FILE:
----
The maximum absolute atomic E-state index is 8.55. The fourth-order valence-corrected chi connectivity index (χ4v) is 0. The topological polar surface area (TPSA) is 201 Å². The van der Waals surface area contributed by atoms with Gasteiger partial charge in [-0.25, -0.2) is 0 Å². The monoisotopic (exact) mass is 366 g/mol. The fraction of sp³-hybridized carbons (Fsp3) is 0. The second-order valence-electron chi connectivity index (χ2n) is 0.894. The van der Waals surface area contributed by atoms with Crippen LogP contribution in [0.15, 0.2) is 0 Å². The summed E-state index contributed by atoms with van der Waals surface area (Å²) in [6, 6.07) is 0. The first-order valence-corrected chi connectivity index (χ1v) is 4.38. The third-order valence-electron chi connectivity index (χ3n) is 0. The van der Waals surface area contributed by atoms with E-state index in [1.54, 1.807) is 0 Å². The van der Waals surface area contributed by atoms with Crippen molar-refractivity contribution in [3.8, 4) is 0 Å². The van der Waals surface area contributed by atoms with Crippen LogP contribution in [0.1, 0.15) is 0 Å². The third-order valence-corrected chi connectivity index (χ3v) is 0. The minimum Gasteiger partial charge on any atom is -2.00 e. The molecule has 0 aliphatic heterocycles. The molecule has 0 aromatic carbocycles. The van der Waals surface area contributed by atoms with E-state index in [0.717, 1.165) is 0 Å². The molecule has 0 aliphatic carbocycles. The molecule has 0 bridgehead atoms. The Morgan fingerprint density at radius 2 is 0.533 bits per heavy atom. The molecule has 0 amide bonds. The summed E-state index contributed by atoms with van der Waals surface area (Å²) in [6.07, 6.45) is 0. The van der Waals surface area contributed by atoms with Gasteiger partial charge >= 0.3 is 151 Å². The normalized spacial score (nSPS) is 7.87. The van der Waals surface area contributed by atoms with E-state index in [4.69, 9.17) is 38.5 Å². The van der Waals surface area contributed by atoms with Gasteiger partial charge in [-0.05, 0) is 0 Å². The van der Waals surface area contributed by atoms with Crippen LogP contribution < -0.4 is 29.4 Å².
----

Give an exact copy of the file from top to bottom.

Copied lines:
The maximum absolute atomic E-state index is 8.55. The fourth-order valence-corrected chi connectivity index (χ4v) is 0. The topological polar surface area (TPSA) is 201 Å². The van der Waals surface area contributed by atoms with Gasteiger partial charge in [-0.25, -0.2) is 0 Å². The monoisotopic (exact) mass is 366 g/mol. The fraction of sp³-hybridized carbons (Fsp3) is 0. The second-order valence-electron chi connectivity index (χ2n) is 0.894. The van der Waals surface area contributed by atoms with Crippen LogP contribution in [0.15, 0.2) is 0 Å². The summed E-state index contributed by atoms with van der Waals surface area (Å²) in [6, 6.07) is 0. The first-order valence-corrected chi connectivity index (χ1v) is 4.38. The third-order valence-electron chi connectivity index (χ3n) is 0. The van der Waals surface area contributed by atoms with E-state index in [1.54, 1.807) is 0 Å². The van der Waals surface area contributed by atoms with Crippen molar-refractivity contribution in [3.8, 4) is 0 Å². The van der Waals surface area contributed by atoms with Crippen LogP contribution in [0.1, 0.15) is 0 Å². The third-order valence-corrected chi connectivity index (χ3v) is 0. The minimum Gasteiger partial charge on any atom is -2.00 e. The molecule has 0 aliphatic heterocycles. The molecule has 0 aromatic carbocycles. The van der Waals surface area contributed by atoms with E-state index in [0.717, 1.165) is 0 Å². The molecule has 0 aliphatic carbocycles. The molecule has 0 bridgehead atoms. The Morgan fingerprint density at radius 2 is 0.533 bits per heavy atom. The molecule has 0 amide bonds. The summed E-state index contributed by atoms with van der Waals surface area (Å²) in [6.07, 6.45) is 0. The van der Waals surface area contributed by atoms with Gasteiger partial charge >= 0.3 is 151 Å². The normalized spacial score (nSPS) is 7.87. The van der Waals surface area contributed by atoms with E-state index in [4.69, 9.17) is 38.5 Å². The van der Waals surface area contributed by atoms with Gasteiger partial charge in [-0.05, 0) is 0 Å². The van der Waals surface area contributed by atoms with Crippen LogP contribution < -0.4 is 29.4 Å².